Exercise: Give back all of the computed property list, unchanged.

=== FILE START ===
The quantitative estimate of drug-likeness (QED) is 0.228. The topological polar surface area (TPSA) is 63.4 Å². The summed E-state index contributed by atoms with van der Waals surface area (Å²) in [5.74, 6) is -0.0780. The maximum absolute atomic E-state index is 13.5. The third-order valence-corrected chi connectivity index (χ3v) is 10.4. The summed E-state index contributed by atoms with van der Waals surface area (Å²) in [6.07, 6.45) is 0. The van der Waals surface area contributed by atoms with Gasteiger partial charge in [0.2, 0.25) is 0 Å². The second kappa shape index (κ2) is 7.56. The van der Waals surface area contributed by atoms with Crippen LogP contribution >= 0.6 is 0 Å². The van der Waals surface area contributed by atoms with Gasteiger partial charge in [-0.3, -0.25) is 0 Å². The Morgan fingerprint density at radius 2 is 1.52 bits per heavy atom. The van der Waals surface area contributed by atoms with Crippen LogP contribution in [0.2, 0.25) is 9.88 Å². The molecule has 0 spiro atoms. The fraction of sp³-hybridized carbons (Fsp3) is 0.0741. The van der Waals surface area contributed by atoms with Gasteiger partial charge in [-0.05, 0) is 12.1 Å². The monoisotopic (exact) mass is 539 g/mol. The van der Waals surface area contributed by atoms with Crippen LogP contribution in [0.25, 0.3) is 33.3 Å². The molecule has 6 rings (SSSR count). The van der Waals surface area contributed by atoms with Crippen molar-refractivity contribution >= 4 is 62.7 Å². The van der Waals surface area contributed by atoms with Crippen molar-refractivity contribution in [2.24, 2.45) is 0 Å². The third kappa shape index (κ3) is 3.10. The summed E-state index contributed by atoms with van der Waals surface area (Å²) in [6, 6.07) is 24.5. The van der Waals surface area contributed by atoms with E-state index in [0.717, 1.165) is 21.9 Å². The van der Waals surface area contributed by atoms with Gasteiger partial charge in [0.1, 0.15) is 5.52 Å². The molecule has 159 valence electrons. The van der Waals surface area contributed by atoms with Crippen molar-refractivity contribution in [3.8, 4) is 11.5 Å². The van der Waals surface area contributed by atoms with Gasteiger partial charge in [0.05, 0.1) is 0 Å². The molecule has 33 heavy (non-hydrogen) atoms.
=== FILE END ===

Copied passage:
The quantitative estimate of drug-likeness (QED) is 0.228. The topological polar surface area (TPSA) is 63.4 Å². The summed E-state index contributed by atoms with van der Waals surface area (Å²) in [5.74, 6) is -0.0780. The maximum absolute atomic E-state index is 13.5. The third-order valence-corrected chi connectivity index (χ3v) is 10.4. The summed E-state index contributed by atoms with van der Waals surface area (Å²) in [6.07, 6.45) is 0. The van der Waals surface area contributed by atoms with Gasteiger partial charge in [0.2, 0.25) is 0 Å². The second kappa shape index (κ2) is 7.56. The van der Waals surface area contributed by atoms with Crippen LogP contribution >= 0.6 is 0 Å². The van der Waals surface area contributed by atoms with Gasteiger partial charge in [-0.3, -0.25) is 0 Å². The Morgan fingerprint density at radius 2 is 1.52 bits per heavy atom. The van der Waals surface area contributed by atoms with Crippen LogP contribution in [0.2, 0.25) is 9.88 Å². The molecule has 0 spiro atoms. The fraction of sp³-hybridized carbons (Fsp3) is 0.0741. The van der Waals surface area contributed by atoms with Gasteiger partial charge in [-0.05, 0) is 12.1 Å². The monoisotopic (exact) mass is 539 g/mol. The van der Waals surface area contributed by atoms with Crippen LogP contribution in [0.25, 0.3) is 33.3 Å². The molecule has 6 rings (SSSR count). The van der Waals surface area contributed by atoms with Crippen molar-refractivity contribution >= 4 is 62.7 Å². The van der Waals surface area contributed by atoms with Crippen molar-refractivity contribution in [2.24, 2.45) is 0 Å². The third kappa shape index (κ3) is 3.10. The summed E-state index contributed by atoms with van der Waals surface area (Å²) in [6, 6.07) is 24.5. The van der Waals surface area contributed by atoms with E-state index in [0.717, 1.165) is 21.9 Å². The van der Waals surface area contributed by atoms with Gasteiger partial charge in [0.1, 0.15) is 5.52 Å². The molecule has 159 valence electrons. The van der Waals surface area contributed by atoms with Crippen molar-refractivity contribution in [3.8, 4) is 11.5 Å². The van der Waals surface area contributed by atoms with Gasteiger partial charge in [0.05, 0.1) is 0 Å². The molecule has 33 heavy (non-hydrogen) atoms.